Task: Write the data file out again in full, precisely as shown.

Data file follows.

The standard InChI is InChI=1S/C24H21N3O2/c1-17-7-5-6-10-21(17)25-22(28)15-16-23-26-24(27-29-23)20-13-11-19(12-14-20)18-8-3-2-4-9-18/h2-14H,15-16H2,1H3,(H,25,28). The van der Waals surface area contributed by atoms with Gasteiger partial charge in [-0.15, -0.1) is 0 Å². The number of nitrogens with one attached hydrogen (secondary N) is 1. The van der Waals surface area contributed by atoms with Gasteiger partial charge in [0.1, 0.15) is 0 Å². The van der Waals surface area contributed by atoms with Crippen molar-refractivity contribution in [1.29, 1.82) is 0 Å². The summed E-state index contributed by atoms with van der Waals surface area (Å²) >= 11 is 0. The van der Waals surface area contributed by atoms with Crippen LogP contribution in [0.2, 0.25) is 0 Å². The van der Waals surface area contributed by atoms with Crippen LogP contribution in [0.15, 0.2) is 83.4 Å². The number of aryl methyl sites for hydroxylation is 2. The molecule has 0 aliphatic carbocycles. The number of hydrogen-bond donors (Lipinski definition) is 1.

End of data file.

The standard InChI is InChI=1S/C24H21N3O2/c1-17-7-5-6-10-21(17)25-22(28)15-16-23-26-24(27-29-23)20-13-11-19(12-14-20)18-8-3-2-4-9-18/h2-14H,15-16H2,1H3,(H,25,28). The van der Waals surface area contributed by atoms with Gasteiger partial charge in [-0.15, -0.1) is 0 Å². The number of nitrogens with one attached hydrogen (secondary N) is 1. The van der Waals surface area contributed by atoms with Gasteiger partial charge in [0.1, 0.15) is 0 Å². The van der Waals surface area contributed by atoms with Crippen molar-refractivity contribution in [1.29, 1.82) is 0 Å². The summed E-state index contributed by atoms with van der Waals surface area (Å²) >= 11 is 0. The van der Waals surface area contributed by atoms with Crippen LogP contribution in [0.2, 0.25) is 0 Å². The van der Waals surface area contributed by atoms with Crippen LogP contribution in [0.15, 0.2) is 83.4 Å². The number of aryl methyl sites for hydroxylation is 2. The molecule has 0 aliphatic carbocycles. The number of hydrogen-bond donors (Lipinski definition) is 1.